Three former Houston Texans cheerleaders claimed in a federal lawsuit this week they were subjected to harassment – including about their weight and ethnic background – by the team’s cheerleading director.
They also claim the director took no action after they reported to have been “physically assaulted by fans.”
Alto Gary, the manager of the Texans cheerleading squad, is the only defendant associated with the team named in the lawsuit.
Here is a sample of some of the allegations against her:
- During the 2017 football season, Coach Alto told one Cheerleader that she had “belly jelly” and she was a “chunky cheek.”
- Before one game during the 2017 football season, Coach Alto took a cheerleader to a secluded area of the stadium and duct taped her stomach skin underneath her shorts. Coach Alto then brought that cheerleader in front of the rest of the squad and showed them how much “better it looks.” At the next practice Coach Alto pulled out a roll of duct tape and asked said cheerleader if she needed it.
- “Coach Alto walked up to a cheerleader and poked her face asking her if she had gained her ‘freshman 15’ saying she looked like she ‘ate a plate of salt,’ ” the lawsuit alleged.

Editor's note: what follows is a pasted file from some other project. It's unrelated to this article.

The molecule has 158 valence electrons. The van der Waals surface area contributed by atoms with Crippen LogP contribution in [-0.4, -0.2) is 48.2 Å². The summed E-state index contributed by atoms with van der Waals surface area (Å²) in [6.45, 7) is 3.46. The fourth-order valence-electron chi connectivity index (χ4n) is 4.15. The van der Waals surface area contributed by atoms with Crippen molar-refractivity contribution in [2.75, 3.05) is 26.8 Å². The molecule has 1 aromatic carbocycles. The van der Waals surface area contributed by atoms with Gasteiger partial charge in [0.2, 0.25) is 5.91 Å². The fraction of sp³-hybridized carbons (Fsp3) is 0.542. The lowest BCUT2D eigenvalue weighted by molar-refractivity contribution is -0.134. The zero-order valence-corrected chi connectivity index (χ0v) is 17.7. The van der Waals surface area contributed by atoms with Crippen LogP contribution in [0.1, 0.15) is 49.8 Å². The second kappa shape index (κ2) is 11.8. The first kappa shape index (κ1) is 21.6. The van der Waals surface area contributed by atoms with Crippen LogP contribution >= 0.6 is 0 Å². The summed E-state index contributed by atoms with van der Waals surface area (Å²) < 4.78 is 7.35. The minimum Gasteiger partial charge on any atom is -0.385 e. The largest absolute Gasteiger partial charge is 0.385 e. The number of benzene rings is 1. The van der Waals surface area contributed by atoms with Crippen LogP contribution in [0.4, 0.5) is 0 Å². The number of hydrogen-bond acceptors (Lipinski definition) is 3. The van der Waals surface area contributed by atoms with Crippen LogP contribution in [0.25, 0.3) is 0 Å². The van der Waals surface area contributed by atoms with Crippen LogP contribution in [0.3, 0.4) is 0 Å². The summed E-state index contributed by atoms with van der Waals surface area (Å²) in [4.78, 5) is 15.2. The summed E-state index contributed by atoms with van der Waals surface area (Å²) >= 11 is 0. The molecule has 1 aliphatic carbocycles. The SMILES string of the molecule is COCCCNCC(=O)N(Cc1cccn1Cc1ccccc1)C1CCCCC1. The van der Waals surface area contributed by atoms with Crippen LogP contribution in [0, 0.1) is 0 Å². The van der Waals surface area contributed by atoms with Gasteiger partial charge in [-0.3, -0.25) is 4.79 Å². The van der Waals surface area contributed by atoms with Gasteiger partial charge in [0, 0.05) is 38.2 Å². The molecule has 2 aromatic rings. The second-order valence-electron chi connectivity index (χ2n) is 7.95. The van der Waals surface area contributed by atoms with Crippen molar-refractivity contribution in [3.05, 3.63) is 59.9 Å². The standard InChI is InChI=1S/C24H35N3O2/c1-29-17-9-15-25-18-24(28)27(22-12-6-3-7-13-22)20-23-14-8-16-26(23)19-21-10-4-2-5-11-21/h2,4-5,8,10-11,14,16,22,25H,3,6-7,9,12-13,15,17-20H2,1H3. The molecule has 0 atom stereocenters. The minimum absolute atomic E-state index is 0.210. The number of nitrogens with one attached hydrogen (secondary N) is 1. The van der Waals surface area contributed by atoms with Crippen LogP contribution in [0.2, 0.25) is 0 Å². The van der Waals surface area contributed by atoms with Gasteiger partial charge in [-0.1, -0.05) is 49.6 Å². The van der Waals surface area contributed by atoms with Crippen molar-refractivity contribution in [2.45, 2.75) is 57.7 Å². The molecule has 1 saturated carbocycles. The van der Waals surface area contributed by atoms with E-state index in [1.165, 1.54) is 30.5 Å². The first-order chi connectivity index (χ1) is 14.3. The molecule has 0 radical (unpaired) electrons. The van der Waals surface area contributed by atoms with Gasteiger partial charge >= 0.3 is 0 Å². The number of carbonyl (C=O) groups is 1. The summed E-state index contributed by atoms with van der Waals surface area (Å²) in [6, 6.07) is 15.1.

- Alto also allegedly told a Hispanic cheerleader she couldn’t have straight hair and if she didn’t curl it, Alto said she would “find another Latina girl to replace her.”
- After one game during the 2017 football season, Coach Alto entered into the cheerleader’s locker room wielding scissors and slashing hundreds of balloons, which spelled out “HTC” (Houston Texans Cheerleaders), merely because one cheerleader missed a step during a dance.
Photos: 2018 Texans Cheerleader tryouts
The lawsuit seeks compensation for the team’s alleged failure to pay the former cheerleaders for “off-the-clock” and overtime work. The former cheerleaders also claim the team didn't pay the federal mimimum wage of $7.25 an hour.
It’s a long shot that the lawsuit will accomplish much, mainly because the former Texans cheerleaders – like most around the NFL – signed contracts that force such disputes into arbitration and bars the courts as a remedy.
But regardless of the outcome, the allegations included brought more scrutiny to the world of NFL cheerleading that’s been in the spotlight in recent months over similar claims. The Washington Post was the first outlet to report the lawsuit.